Study sheds light on why people help future generations

Why do people make sacrifices today that benefit future generations?

The question underlies environmental policies of all kinds, but scientists don’t fully understand the motivations that would lead people to cut emissions today to prevent catastrophic consequences of climate change after we are dead. Why bother?

Study sheds light on why people help future generations by Carolyn Y. Johnson, The Boston Globe, June 25, 2014

Wall Street: Your Climate War Has Arrived

Neither Robert Rubin nor Henry Paulson has the look or resume of a climate-change activist.

But the bipartisan duo of former Treasury secretaries, who share a Goldman Sachs pedigree, are part of an increasingly prominent effort to fight global warming with financial weapons and arguments.

And both joined billionaire activist Tom Steyer and billionaire former New York City Mayor Michael Bloomberg on Tuesday to roll out a detailed report, called "Risky Business," on the economic risks of climate change.

It's a piece of a loosely connected, and sometimes contradictory, set of activist movements aimed at focusing Wall Street and corporate boardrooms on global warming.

Wall Street: Your Climate War Has Arrived by Ben Geman, National Journal, June 26, 2014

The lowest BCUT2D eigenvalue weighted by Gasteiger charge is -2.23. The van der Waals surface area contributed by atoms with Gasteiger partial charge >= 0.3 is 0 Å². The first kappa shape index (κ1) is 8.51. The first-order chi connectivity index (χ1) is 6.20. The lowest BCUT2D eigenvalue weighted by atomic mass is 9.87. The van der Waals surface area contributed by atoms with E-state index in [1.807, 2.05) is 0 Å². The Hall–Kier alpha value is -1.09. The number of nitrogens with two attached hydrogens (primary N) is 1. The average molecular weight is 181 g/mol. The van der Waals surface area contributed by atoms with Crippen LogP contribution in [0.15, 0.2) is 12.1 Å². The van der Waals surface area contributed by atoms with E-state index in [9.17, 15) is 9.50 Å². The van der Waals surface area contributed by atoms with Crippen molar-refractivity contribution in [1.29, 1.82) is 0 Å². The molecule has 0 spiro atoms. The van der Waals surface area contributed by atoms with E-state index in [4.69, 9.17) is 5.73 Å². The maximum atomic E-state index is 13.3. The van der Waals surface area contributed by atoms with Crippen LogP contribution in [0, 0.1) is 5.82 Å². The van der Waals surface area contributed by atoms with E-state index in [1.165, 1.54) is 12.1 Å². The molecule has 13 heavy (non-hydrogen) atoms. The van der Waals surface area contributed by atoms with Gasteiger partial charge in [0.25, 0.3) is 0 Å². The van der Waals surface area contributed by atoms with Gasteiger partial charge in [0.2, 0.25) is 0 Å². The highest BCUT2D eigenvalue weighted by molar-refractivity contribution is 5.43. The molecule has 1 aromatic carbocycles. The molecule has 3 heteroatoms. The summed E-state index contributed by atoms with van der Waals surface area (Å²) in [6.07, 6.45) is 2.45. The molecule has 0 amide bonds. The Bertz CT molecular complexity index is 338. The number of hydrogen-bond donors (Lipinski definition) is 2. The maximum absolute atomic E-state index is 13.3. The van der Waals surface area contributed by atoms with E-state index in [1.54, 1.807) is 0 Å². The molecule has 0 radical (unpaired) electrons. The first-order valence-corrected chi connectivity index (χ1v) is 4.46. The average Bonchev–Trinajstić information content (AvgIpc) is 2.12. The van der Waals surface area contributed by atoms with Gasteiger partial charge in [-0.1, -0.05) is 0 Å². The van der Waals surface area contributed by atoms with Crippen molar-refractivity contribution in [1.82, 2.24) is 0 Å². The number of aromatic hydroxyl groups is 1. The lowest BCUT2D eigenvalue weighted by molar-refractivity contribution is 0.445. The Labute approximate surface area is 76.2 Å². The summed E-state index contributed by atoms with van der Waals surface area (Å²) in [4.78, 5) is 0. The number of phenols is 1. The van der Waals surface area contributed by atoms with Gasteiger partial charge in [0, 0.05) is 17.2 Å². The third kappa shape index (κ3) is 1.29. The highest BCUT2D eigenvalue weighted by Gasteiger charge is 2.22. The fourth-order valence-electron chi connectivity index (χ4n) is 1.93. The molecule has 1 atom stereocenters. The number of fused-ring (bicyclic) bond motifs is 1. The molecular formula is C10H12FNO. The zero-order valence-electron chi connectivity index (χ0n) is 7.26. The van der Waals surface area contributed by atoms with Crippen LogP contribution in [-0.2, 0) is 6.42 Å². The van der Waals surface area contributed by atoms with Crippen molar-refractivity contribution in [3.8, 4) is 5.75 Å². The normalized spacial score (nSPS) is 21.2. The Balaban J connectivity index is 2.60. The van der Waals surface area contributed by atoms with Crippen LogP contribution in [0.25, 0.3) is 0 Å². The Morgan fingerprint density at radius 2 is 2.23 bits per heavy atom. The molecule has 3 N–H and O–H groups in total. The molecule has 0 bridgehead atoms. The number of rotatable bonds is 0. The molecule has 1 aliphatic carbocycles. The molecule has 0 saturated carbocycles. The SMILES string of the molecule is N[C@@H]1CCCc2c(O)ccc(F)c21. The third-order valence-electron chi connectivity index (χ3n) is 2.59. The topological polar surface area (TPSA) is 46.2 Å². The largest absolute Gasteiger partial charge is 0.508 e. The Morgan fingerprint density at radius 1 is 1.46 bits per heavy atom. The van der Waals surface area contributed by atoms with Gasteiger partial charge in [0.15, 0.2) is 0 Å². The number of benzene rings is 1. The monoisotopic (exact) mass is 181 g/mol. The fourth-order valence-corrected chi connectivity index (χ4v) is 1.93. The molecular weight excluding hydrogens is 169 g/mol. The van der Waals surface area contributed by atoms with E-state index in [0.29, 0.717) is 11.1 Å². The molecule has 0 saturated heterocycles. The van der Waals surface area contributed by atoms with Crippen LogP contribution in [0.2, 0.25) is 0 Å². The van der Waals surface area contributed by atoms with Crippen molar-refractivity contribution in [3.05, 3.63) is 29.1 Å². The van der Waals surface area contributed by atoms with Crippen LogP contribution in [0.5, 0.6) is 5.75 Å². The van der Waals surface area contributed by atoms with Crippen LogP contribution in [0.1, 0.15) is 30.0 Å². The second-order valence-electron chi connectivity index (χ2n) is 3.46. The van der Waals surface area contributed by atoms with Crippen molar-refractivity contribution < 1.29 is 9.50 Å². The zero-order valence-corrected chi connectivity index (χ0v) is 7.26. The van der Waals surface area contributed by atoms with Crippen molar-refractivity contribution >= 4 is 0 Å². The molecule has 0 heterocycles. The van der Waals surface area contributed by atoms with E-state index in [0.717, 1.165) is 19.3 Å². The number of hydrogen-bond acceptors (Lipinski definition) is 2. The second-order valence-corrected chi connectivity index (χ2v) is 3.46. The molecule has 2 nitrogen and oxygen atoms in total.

What really annoys climate scientists

From misinformed politicians who should 'shut up', to a failure of large parts of society to grasp reality, climate scientists reveal their bugbears.

What really annoys scientists about the state of the climate change debate? by Graham Readfearn, Planet Oz, The Gardian, June 25, 2014

Why U.S. conservatives deny climate science

A provocative new study claims that conservative climate skeptics actually know plenty of science.

Conservatives Don't Deny Climate Science Because They're Ignorant. They Deny It Because of Who They Are. by Chris Mooney, Mother Jones, June 26, 2014

Will climate change spark conflict in Bangladesh?

As the news on climate change takes a sharp turn for the worse, questions are being asked about the global impact. In May, scientists announced that a large portion of Antarctica had begun to collapse. It is the largest and most catastrophic Antarctic cleaving to date – taken as a sign that extreme changes to the global environment are imminent and inevitable. The nation facing the greatest calamity is literally half a world away from western Antarctica: Bangladesh.